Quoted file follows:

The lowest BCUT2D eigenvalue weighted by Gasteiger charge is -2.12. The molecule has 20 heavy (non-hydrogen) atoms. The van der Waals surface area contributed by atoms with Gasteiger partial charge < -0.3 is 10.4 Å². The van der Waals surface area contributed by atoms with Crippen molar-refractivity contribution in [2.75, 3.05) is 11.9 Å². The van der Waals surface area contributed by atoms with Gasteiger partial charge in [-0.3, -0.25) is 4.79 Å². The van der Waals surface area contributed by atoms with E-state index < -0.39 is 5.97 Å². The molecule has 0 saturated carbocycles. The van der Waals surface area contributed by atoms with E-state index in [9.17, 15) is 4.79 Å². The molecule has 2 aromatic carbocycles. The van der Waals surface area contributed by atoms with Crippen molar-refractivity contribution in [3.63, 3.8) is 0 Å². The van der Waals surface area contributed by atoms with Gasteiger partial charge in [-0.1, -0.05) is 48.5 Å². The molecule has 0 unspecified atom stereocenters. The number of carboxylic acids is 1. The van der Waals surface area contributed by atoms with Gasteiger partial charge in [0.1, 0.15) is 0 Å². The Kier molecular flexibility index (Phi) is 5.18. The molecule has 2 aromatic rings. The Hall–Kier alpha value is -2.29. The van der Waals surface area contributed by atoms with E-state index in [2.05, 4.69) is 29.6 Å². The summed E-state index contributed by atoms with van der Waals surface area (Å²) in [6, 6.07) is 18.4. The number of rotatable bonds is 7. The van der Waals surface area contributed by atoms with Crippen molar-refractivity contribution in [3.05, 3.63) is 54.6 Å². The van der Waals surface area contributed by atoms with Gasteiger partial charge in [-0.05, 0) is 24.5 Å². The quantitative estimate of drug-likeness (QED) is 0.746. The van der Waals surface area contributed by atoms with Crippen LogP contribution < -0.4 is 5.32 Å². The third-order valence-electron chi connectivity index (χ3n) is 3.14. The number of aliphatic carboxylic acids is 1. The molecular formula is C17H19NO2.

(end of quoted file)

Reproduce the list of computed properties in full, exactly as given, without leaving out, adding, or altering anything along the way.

The lowest BCUT2D eigenvalue weighted by Gasteiger charge is -2.12. The molecule has 20 heavy (non-hydrogen) atoms. The van der Waals surface area contributed by atoms with Gasteiger partial charge < -0.3 is 10.4 Å². The van der Waals surface area contributed by atoms with Crippen molar-refractivity contribution in [2.75, 3.05) is 11.9 Å². The van der Waals surface area contributed by atoms with Gasteiger partial charge in [-0.3, -0.25) is 4.79 Å². The van der Waals surface area contributed by atoms with E-state index < -0.39 is 5.97 Å². The molecule has 0 saturated carbocycles. The van der Waals surface area contributed by atoms with E-state index in [9.17, 15) is 4.79 Å². The molecule has 2 aromatic carbocycles. The van der Waals surface area contributed by atoms with Crippen molar-refractivity contribution in [3.63, 3.8) is 0 Å². The van der Waals surface area contributed by atoms with Gasteiger partial charge in [-0.1, -0.05) is 48.5 Å². The molecule has 0 unspecified atom stereocenters. The number of carboxylic acids is 1. The van der Waals surface area contributed by atoms with Gasteiger partial charge in [0.1, 0.15) is 0 Å². The Kier molecular flexibility index (Phi) is 5.18. The molecule has 2 aromatic rings. The Hall–Kier alpha value is -2.29. The van der Waals surface area contributed by atoms with E-state index in [2.05, 4.69) is 29.6 Å². The summed E-state index contributed by atoms with van der Waals surface area (Å²) in [6, 6.07) is 18.4. The number of rotatable bonds is 7. The van der Waals surface area contributed by atoms with Crippen molar-refractivity contribution in [3.05, 3.63) is 54.6 Å². The van der Waals surface area contributed by atoms with Gasteiger partial charge in [-0.05, 0) is 24.5 Å². The quantitative estimate of drug-likeness (QED) is 0.746. The van der Waals surface area contributed by atoms with Crippen LogP contribution < -0.4 is 5.32 Å². The third-order valence-electron chi connectivity index (χ3n) is 3.14. The number of aliphatic carboxylic acids is 1. The molecular formula is C17H19NO2.